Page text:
Still referring to FIG. 3, cam roller 124, together with its lift mechanism and idler roller 20 function in cooperation with media 34 to define the transducing plane. Under the control of the cam and the idler roller, the tape 34 is positioned to define a transducing plane which is horizontal to the plane of rotation of rotor 26. Media 34 is conventional magnetic media which consists of chrome dioxide particles or any other conventional magnetic particles. Although media 34 may have various width, in the preferred embodiment of this invention the width of media 34 is chosen to be approximately 2.7 inches. As can be seen more clearly in FIG. 5, the media is narrower than the width of rotor 26. This being the case, as head wheel 26 is driven at constant speed by the head wheel motor, the transducing head (be it erase and/or read/write head) enters the tape at one edge of the media, for example, at edge 132 and exits the media at edge 134. This being the case, as the head rotates about its orbit (that is in transducing relationship) it is under media 34 for a period of time and not under media 34 for the remaining portion of its orbit. It is during that period of time when the head is under media 34 that data is transduced (read and/or write) in arcuate tracks 136 on the media. Although the spacing of the track may vary with design choice, in the preferred embodiment of the present invention the tracks have a spacing of approximately 0.020 inches. Also, rotor 26 is rotated by its head motor at a constant speed of approximately 3600 RPM. The motor is such that it has more than one speed. However, once a speed is selected that speed remains constant. Data is transduced, that is read and or written at the rate of approximately 400,000 bytes/sec. Of course, the above figures can be changed by one skilled in the art without departing from the scope of this invention.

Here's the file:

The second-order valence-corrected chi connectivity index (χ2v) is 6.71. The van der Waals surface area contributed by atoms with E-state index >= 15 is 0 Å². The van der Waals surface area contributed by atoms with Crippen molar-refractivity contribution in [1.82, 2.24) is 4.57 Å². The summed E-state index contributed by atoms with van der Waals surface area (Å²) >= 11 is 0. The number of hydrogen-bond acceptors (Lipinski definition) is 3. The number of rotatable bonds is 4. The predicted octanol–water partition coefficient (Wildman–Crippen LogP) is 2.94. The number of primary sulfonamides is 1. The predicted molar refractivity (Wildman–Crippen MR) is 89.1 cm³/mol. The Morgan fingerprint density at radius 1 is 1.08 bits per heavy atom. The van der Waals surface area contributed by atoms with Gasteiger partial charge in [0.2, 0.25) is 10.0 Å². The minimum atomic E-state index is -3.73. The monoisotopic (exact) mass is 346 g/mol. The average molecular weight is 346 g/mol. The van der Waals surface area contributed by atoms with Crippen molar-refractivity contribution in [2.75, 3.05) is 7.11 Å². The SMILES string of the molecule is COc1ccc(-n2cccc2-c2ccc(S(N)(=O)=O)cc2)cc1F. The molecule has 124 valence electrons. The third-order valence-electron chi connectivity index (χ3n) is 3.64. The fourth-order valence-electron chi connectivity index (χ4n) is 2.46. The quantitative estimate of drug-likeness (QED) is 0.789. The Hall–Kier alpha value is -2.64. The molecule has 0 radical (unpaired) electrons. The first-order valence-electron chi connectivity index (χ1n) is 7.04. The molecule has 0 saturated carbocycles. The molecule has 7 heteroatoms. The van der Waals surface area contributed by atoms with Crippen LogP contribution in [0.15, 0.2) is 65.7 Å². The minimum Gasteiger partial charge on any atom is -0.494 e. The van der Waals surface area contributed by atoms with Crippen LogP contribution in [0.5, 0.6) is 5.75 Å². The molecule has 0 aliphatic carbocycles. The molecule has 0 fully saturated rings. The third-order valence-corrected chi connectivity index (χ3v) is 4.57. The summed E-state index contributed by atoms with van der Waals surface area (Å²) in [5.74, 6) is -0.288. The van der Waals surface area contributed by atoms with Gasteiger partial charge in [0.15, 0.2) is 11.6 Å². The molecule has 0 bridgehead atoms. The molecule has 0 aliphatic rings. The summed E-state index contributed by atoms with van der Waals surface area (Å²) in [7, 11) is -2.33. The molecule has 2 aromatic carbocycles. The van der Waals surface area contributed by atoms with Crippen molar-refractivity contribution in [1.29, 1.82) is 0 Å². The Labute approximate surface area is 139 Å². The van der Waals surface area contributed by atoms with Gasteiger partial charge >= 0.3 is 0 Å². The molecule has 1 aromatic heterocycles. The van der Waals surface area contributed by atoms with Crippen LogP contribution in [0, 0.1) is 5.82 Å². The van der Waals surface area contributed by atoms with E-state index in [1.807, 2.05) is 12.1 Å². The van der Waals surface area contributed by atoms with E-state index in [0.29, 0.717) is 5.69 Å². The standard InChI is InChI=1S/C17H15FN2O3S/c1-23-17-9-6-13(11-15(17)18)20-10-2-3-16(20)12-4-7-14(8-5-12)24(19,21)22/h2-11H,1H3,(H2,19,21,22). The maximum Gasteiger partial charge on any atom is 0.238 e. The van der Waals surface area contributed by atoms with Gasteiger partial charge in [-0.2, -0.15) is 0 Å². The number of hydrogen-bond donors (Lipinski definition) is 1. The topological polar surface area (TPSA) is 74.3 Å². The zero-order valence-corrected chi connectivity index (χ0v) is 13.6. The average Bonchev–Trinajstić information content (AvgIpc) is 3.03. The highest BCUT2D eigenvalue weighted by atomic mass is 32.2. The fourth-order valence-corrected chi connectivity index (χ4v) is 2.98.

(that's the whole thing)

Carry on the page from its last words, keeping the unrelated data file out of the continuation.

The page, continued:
Referring to FIG. 8, for a moment, lift mechanism 22 together with the end view of cam roller 124 and eccentric shaft 126 is shown. When shaft 126 is rotated (approximately 4° by lift mechanism 22) cam roller 124 positions media 34 to define a transducing plane which is perpendicular to the axis of rotation of the head wheel or remove media 34 from transducing relationship with the magnetic transducer positioned on the head wheel. Stated another way, by rotating cam roller 124 (approximately 4°,) media 34 moves in a direction towards or away from the magnetic transducer. Stated still another way, by rotating cam roller 124, media 34 is translated i.e., positioned towards the transducer or is positioned away from the transducer. The rotation of cam roll 124 is achieved by lift mechanism 22. Lift mechanism 22 comprises first lift latch 136 and second lift latch 138. The first lift latch incorporates first spring loaded lever 140. The first spring loaded lever 140 is pivotally mounted to the center point of shaft 126. One end of the first spring loaded lever 140 has a rectangular shape while the other end has an acute angular shape with two notches. As will be explained subsequently, each of the notches on the acute end of the first spring loaded lever 140 operates to lock cam roller 124 so as to position media 34 in transducing relationship with the magnetic transducer, or to lock cam roller 124 so as to remove media 34 from transducing relationship with the magnetic transducer.